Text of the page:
OpEd: I am Patient Number 380206011

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Today I am going to come out of the closet a second time, but now as a Bi-Coastal cannabis consumer.

I lead two lives; one on the East Coast and one on the West Coast.

In Fort Lauderdale, I own a townhouse where I have resided for over a quarter of a century. In this community, I am a lawyer and a spokesman for NORML, very active in drug law reform.

But I cannot practice what I preach. That would be illegal.

In California, however, I found a small town near Berkley, east of San Francisco Bay, where I may retire. There, I may eventually choose to grow my own pot where I am allowed to do so.

Related: OpEd: Myopia in the Manors: Marijuana madness must end

In Fort Lauderdale, Florida, where I practice law, and get people out of trouble for growing pot, I have to defend people who do what I am entitled to do in California legally. The rules are different here.

In early 2006, my Florida roommate, after learning he was HIV positive, decided to move back to his hometown of San Francisco. As a pot consumer, he realized he could acquire medicinal recommendations for marijuana, and thus grow pot legally under California law.

We went to San Fran together, to a community I have visited and loved since the early 1970s, from my first spectacular drive up the Pacific Coast highway. We found and rented a small apartment in the Castro, where I first met Harvey Milk. He was so right when he told us in the gay community to come out. If only pot smokers had done the same over the past 40 years.

The Florida laws are not kind or generous to cannabis users. Cultivation of any amount is a second degree felony, punishable by imprisonment. Last month, one of my clients went to jail for growing the same amount of pot in a year in Miami-Dade County that another client cultivates legally in a day in Denver.

It has been twenty years since California voters enacted Proposition 215, which allowed citizens to utilize marijuana for medical purposes if a person had a legitimate need. As a recovering cancer patient, I more than qualified for a medical marijuana recommendation.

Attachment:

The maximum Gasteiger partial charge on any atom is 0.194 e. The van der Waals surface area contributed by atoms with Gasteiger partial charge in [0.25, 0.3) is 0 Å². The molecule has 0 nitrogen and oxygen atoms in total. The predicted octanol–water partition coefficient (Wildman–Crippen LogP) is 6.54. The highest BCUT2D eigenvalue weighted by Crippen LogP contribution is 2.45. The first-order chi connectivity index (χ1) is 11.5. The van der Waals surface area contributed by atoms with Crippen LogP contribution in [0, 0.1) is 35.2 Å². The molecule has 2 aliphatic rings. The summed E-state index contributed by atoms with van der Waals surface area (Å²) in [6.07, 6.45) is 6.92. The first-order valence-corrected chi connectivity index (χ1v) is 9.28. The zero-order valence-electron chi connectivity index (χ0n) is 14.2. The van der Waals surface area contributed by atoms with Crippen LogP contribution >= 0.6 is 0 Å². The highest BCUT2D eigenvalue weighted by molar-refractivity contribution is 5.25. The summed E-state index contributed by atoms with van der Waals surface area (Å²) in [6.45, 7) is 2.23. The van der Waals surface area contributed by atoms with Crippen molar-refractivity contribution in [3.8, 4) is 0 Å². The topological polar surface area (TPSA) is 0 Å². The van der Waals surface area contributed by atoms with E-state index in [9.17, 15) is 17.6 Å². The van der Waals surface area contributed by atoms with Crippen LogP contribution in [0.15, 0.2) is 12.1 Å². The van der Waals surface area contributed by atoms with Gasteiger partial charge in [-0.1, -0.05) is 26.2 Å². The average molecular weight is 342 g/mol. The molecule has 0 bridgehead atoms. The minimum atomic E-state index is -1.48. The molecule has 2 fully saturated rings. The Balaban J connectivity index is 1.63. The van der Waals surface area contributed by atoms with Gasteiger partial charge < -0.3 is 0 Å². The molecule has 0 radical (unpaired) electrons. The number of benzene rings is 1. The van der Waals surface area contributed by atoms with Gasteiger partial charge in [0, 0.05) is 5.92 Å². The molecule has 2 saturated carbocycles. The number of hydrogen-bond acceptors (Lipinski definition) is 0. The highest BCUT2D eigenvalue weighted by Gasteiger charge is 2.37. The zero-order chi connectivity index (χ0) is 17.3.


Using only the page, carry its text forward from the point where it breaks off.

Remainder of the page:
I sought out a legitimate physician, not one running a medical marijuana mill.  I came with a full set of medical records tracking my unenviable medical past, including recent spinal surgery. The doctor thoughtfully reviewed with me the medical risks associated with the use of cannabis. Not that I did not have a little experience. I mean, I am 65 years old this year. My friends’ kids go to Bonnaroo. I lived through Woodstock.

Related: Commission Approves Restrictions On Medical Marijuana Dispensaries

After the screening, my physician then appropriately certified me as an individual who could benefit from the medical use of cannabis.

Just like that, I became patient number 380206011.

I then proceeded to a medical dispensary, proudly armed with a State of California Medical Marijuana Identification Card.

As a California patient, I am empowered to acquire cannabis lawfully at medical dispensaries. Under the California Health and Safety Code, I am also allowed to grow up to six plants of my own in my little apartment on the bay. I do not have to hide them from the authorities.

I joined the Oakland Cannabis Buyers’ Cooperative, and was issued a Growers Certificate. It affirms that any herbs I cultivate at home would be grown for my personal medical use. I was now at liberty to grow my own medicine. It is still called pot in Florida.

Twenty-four states and scores of communities across our country have either decriminalized, ‘medicalized’ or now legalized marijuana. Michael Phelps wins gold medals using it, but the DEA, even in 2016, won't reschedule it. How stupid is that?

Our federal government claims marijuana is not medicine. As such, it criminalizes all marijuana possession, use, or cultivation, regardless of what the states do. This year, six more states, including Florida, get to stand up to the federal government, and just say 'yes, we can-nabis!'

Related: Canova: Florida Medical Marijuana Regulations Too Difficult

Still, we can't be ambivalent. If they chose to, federal law enforcement officials could prosecute medical marijuana patients, even if state authorities will not- even if they reside in a state where medical marijuana use is protected by state law.

But even if you have a medical right to possess cannabis in California it does not give you a legal right to grow or possess it in Florida. Though some clients of mine have tried, if you are stopped for smoking in Miami Beach and pull out a medical marijuana card from Santa Monica, it won’t fly. Tell it to your bondsman.

Welcome then to my conflicted life. In California I can grow my own medicine in my apartment. In Florida, police could raid my house and the Florida Bar could seize my card. Instead of representing a grower, I would need a lawyer to represent me. Florida would not care that I am patient number 380206011 in California. What is wrong with that picture? Why is freedom contingent upon a zip code?

NORML, the National Organization to Reform the Marijuana Laws, has spent 40 years trying to stem the tide of repression and advance the rights of cannabis consumers.

If there was ever a time to be part of our effort, it is now.

We all need to come out of the closet and admit that since the 1970s America's drug war was more criminal than marijuana itself. From personal experience, so many of us now know how unjust arrest and incarceration is- and has been. It's 2016. Let's say so. 


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